DIY Arduino


An Embedded Board



Compact, Low Cost, DIY, Arduino Compatible


This article describes the construction of a compact, Arduino compatible board which can be used stand-alone, plugged into a prototyping board or built on to a larger board as part of a more complex project. It is 20mm by 44mm and uses an ATmega328 chip and can be programmed via a low cost USB to TTL serial cable using the Arduino IDE. The board is designed to be powered directly from the programming cable, therefore no on-board voltage regulator is required. Many low cost USB to TTL serial cables only provide four connections, i.e. 0v, 5v and TTL level Rx and Tx, with no reset line. Programming the chip therefore requires the reset button to be pressed as soon as the Arduino IDE status indicator changes from “Compiling sketch...” to “Uploading...”. Making the board using copper stripboard is straightforward and no custom PCB is required. Many people built “one-off” projects where the design and construction of a PCB is an unnecessary overhead, and the design described here can be fitted into one corner of a larger stripboard which may host other components and custom electronics.

Parts List

1 x 2,54mm (0.1") stripboard with at least 17 holes horizontally and 8 holes vertically with the copper strips running parallel to the short edge of the board.
1 x 28-pin DIL socket
1 x any ATmega328 chip, typically ATmega328P or ATmega328PU. It is best if this has already been flashed with a suitable boot-loader, i.e. Uno or Duemilanove.
1 x 16MHz crystal with approx 5.08mm (0.2") lead spacing.
2 x 22pf capacitors. These need to be relatively small disc type capacitors to fit the limited space available. See images in the Construction section.
1 x 1k resistor 0.25W.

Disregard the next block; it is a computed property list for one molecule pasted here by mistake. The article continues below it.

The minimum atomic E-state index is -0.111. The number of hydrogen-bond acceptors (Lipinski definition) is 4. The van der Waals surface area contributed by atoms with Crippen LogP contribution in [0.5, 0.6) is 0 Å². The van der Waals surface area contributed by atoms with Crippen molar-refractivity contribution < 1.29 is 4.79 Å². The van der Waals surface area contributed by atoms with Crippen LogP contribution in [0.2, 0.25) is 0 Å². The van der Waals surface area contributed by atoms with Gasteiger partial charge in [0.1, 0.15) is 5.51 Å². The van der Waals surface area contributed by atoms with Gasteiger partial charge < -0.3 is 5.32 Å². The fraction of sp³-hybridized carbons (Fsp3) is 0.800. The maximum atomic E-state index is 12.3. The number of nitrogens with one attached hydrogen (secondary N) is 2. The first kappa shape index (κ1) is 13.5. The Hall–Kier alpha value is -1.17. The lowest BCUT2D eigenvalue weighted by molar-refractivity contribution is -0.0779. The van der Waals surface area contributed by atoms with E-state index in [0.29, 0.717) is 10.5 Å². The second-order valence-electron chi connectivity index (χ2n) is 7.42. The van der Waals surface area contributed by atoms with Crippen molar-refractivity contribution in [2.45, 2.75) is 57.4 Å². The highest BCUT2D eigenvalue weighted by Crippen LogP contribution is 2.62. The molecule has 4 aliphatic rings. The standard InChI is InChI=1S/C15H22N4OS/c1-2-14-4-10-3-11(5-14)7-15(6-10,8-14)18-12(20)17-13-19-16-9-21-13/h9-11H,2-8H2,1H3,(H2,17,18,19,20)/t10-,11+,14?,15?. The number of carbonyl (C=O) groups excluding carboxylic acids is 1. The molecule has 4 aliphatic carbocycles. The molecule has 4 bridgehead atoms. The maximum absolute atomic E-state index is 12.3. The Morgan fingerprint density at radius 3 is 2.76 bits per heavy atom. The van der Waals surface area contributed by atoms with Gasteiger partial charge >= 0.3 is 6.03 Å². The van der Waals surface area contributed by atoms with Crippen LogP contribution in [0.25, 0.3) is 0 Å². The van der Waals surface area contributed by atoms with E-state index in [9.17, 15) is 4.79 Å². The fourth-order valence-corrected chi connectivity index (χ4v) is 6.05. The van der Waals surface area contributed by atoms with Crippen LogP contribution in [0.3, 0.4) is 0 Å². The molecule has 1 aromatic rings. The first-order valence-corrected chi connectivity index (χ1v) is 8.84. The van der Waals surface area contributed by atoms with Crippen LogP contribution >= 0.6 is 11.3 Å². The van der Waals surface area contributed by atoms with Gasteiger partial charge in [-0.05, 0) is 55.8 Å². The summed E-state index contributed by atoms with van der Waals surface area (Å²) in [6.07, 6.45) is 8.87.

1 x 470 ohm resistor 0.25W.
1 x Small LED to fit 2.54mm (0.1") hole spacing.
1 x Tactile switch for reset switch. Note: The one shown in the above image has two leads that will fit a 5.08mm hole spacing. Some similar switches with four leads may be difficult to fit in the available space.
1 x 4-way PCB socket strip.
Some short lengths of tinned copper wire.

In addition, either

1 x 3-way PCB header socket
1 x 4-way PCB header socket
1 x 14-way PCB header socket These can be made up from a number of smaller sockets but may need some filling to get them to fit side-by-side.


1 x 3-way PCB header plug
1 x 4-way PCB header plug
1 x 14-way PCB header plug These can be double ended plugs designed to take connection on both sides of a board or can be made from single sided plugs by carefully sliding the plastic spacer to one end of the pins with a straight edge such as a steel rule.

The Schematic

Very little circuitry is required to power and allow an ATmega328 chip to upload and run programs. The function of the majority of the pins on the chip will be determined by uploading software to it.


A typical USB to TTL Serial cable

Cables like this can be used to upload software to the board and communicate with programs when they are running. The black connection on the cable shown below is ground (0v), the red connection provides +5 volts (5v), the green connection provides transmitted data (Tx) from the computer the USB end of the cable is plugged into, and the white connection accepts data transmitted from, in this case, from the 328 chip. Other cables may vary. As long as you can determine which are the power connections on a specific cable, you should be able to work out the correct way round for the data connection by trial and error without damaging the chip. Always unplug the USB end of the cable before removing the connections to the board as transients can destroy the Rx input and prevent software from being uploaded.

Obviously it is important to get the 0v and 5v power connections the correct way round, but the serial connection will not function correctly if Rx and Tx are not connected the right way round. The Tx connection on the cable must be connected to Rx on the board, and Rx on the cable must be connected to Tx on the board. That is, when the computer transmits, the board must receive, and when the board transmits the computer must receive.

Connections like those shown in the picture below can be held together with a small piece of tape to keep them in the same order as the programming pins on the board, however you still have to remember to connect the whole thing the right way round!


Next: Construction